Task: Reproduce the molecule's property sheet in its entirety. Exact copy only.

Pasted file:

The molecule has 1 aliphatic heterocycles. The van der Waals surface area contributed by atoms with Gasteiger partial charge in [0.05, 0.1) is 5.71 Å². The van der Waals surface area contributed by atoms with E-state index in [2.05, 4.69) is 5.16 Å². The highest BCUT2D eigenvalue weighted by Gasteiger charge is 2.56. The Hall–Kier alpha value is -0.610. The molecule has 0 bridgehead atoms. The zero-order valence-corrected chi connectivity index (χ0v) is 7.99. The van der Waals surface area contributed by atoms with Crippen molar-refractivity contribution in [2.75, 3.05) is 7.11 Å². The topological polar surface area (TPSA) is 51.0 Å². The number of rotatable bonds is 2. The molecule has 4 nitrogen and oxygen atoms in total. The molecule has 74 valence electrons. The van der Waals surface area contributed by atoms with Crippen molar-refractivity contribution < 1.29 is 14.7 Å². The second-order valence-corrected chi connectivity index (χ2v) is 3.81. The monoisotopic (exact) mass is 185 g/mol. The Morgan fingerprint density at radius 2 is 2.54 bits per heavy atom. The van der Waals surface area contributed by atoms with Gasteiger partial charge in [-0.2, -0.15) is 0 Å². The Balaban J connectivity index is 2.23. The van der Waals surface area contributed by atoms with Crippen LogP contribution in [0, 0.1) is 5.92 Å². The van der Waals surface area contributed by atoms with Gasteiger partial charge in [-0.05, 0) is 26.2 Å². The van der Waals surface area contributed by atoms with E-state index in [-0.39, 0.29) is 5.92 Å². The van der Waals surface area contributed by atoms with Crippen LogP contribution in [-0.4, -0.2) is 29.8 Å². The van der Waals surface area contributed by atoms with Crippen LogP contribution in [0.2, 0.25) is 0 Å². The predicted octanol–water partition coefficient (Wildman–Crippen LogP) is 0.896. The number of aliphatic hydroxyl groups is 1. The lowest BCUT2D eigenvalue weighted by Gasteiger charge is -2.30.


The molecule has 1 aliphatic heterocycles. The van der Waals surface area contributed by atoms with Gasteiger partial charge in [0.05, 0.1) is 5.71 Å². The van der Waals surface area contributed by atoms with E-state index in [2.05, 4.69) is 5.16 Å². The highest BCUT2D eigenvalue weighted by Gasteiger charge is 2.56. The Hall–Kier alpha value is -0.610. The molecule has 0 bridgehead atoms. The zero-order valence-corrected chi connectivity index (χ0v) is 7.99. The van der Waals surface area contributed by atoms with Crippen molar-refractivity contribution in [2.75, 3.05) is 7.11 Å². The topological polar surface area (TPSA) is 51.0 Å². The number of rotatable bonds is 2. The molecule has 4 nitrogen and oxygen atoms in total. The molecule has 74 valence electrons. The van der Waals surface area contributed by atoms with Crippen molar-refractivity contribution < 1.29 is 14.7 Å². The second-order valence-corrected chi connectivity index (χ2v) is 3.81. The monoisotopic (exact) mass is 185 g/mol. The Morgan fingerprint density at radius 2 is 2.54 bits per heavy atom. The van der Waals surface area contributed by atoms with Gasteiger partial charge in [-0.2, -0.15) is 0 Å². The Balaban J connectivity index is 2.23. The van der Waals surface area contributed by atoms with Crippen LogP contribution in [0, 0.1) is 5.92 Å². The van der Waals surface area contributed by atoms with Gasteiger partial charge in [-0.05, 0) is 26.2 Å². The van der Waals surface area contributed by atoms with E-state index in [-0.39, 0.29) is 5.92 Å². The van der Waals surface area contributed by atoms with Crippen LogP contribution in [-0.4, -0.2) is 29.8 Å². The van der Waals surface area contributed by atoms with Crippen LogP contribution in [0.2, 0.25) is 0 Å². The predicted octanol–water partition coefficient (Wildman–Crippen LogP) is 0.896. The number of aliphatic hydroxyl groups is 1. The lowest BCUT2D eigenvalue weighted by Gasteiger charge is -2.30.